- promotions: an audio and video recording technician with experience can be promoted to positions like technical director, director, assistant director, artist’s agents or promoters for example. These promotions make room for those that are starting out in the field.
Emploi Quebec has some weekly salary statistics for these audio and video technicians. To stay consistent with other US statistics I will be covering in the future, I converted them to yearly salaries based on a 52 week work-year, however the figures are in Canadian dollars. In 2011 in Quebec these technicians earned an average salary of 52,500$ with a median salary above 59,000$. According to Emploi Québec in 2013 in Quebec these technicians earned an average salary of 49,000$ with a median salary of 52,000$.
Service Canada says that in 2005 only about 47% of the audio and video recording technicians worked full time and all year round with an average yearly income of just under $39,000. The others who did not work full time and full year had an average salary of about $25,500. In 2011, according to Statistics Canada’s National Household Survey, 50% of all audio and video recording technicians worked full-time and full-year, 5% less than all occupations put together. The same survey tells us that 81% of these audio and video technicians work full-time (but not necessarily all year round) which is the same percentage as in other occupations.
Statistics Canada’s National Household Survey shows that audio and video recording technicians make about as much money as employees in other occupations. The numbers are pretty close but are to the advantage of audio and video recording technicians: fewer technicians (11%) make under $20,000 than employees in all occupations (13%) and more technicians (41%) make over $50,000 than employees in all occupations (39%).
Audio and video recording technicians are predominantly male with only 20% of jobs held by females (according to the 2006 census data). Statistics Canada’s 2011 National Household Survey says only 16% of audio and video recording technicians are women. These technicians tend to be relatively young as only about 25% of them are over 45 years old. In other occupations 41% of employees are over 45 years old. This survey reveals that 81% of audio and video recording technicians work full-time which is the same average for all occupations. The level of schooling does not have to be high for these technicians as over 63% of them have done post-secondary studies and only just over 18% of them have a bachelor’s degree.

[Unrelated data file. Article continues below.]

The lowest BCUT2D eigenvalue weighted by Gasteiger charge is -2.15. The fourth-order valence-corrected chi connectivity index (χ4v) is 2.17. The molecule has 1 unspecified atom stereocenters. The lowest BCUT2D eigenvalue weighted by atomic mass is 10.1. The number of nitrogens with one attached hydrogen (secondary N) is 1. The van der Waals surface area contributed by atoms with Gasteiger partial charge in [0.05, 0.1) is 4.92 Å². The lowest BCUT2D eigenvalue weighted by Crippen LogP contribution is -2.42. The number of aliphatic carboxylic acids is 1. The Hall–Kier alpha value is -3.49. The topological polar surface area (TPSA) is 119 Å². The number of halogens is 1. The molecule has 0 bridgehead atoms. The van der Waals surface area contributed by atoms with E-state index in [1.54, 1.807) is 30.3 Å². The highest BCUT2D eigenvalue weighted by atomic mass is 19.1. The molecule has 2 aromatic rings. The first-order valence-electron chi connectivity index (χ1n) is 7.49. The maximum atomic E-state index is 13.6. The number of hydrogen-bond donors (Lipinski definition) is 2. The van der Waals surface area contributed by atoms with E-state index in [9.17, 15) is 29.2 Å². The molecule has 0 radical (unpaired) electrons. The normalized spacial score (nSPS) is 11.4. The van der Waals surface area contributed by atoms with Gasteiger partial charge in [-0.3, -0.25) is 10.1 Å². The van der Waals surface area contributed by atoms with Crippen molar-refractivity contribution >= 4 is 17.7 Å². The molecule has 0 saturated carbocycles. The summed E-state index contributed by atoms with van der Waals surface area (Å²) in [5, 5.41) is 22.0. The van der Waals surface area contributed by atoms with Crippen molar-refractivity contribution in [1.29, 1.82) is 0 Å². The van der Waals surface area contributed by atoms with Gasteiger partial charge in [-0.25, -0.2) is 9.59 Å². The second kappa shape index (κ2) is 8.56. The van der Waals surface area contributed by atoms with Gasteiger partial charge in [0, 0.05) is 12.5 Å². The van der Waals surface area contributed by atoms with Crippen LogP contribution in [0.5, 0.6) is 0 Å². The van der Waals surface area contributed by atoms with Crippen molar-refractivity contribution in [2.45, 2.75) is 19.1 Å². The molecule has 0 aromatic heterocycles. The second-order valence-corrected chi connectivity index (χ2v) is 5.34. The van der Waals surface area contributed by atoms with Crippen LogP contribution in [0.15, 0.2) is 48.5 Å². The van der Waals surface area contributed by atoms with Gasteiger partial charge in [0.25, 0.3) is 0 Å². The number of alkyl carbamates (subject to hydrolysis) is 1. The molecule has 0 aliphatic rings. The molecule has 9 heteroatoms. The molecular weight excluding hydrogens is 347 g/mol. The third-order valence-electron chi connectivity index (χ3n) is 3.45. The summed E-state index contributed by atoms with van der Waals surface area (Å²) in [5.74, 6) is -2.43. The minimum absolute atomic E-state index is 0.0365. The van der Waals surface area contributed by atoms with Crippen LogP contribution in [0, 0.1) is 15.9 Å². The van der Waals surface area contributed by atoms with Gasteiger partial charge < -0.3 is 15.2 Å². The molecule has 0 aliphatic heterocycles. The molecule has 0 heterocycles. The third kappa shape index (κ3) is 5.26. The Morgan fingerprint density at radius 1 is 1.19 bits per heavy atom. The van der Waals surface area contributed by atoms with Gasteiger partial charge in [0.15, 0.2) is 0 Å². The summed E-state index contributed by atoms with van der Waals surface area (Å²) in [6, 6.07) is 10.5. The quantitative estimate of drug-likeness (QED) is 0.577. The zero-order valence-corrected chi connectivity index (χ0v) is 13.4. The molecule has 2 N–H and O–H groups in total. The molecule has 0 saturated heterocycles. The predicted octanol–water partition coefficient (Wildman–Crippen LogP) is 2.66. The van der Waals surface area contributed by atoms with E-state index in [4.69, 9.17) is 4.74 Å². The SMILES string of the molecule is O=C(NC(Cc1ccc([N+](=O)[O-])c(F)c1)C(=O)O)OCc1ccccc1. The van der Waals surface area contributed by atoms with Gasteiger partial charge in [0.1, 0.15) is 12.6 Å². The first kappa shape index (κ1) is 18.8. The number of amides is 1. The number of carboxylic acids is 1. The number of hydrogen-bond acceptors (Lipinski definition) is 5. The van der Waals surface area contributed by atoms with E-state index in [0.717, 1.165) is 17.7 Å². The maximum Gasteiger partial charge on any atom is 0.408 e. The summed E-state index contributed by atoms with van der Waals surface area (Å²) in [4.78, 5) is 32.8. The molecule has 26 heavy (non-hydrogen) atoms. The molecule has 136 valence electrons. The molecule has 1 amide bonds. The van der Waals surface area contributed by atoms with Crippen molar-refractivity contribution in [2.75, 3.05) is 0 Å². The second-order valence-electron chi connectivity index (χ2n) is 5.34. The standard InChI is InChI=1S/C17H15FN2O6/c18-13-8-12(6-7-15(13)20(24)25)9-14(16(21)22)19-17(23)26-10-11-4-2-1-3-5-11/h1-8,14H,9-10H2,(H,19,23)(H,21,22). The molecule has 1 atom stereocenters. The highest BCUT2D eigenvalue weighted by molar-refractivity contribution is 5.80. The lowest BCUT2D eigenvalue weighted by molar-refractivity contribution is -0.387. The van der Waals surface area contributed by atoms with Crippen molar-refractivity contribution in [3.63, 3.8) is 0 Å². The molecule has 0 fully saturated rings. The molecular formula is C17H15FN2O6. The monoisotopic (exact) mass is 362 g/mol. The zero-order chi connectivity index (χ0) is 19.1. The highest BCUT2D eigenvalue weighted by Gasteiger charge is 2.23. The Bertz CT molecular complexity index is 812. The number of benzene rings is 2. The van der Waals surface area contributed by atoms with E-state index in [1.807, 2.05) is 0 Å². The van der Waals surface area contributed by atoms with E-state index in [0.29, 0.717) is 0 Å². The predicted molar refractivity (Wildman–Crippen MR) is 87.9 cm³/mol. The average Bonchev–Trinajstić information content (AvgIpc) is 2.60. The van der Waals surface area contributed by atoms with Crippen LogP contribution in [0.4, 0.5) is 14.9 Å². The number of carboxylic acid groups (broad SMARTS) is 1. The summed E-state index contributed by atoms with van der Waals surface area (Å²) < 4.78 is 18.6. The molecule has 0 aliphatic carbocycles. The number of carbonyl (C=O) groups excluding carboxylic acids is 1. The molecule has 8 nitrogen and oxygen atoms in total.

Where are the jobs in Quebec?
According to Statistics Canada there is a higher concentration of audio and video recording technicians in Montreal than in any other region in Quebec: in 2011 about 48% of these techs worked in Montreal whereas Montreal represents only 23% of jobs in Quebec when all occupations are considered. The Montérégie region is second largest employer with about 19% of technicians working there. The Montérégie region represents about 19% of the all jobs in Quebec anyway. Québec city employs just under 8% of audio and video recording technicians, then comes the Laval region and the Mauricie region with about 4% each. The Laurentides region and the Outaouais region each represent 3.7% of audio and video recording technician jobs.
Next time we’ll look at “live” jobs and the other category that most sound technicians fall into: “broadcast technicians”.
Questions and comments: email@example.com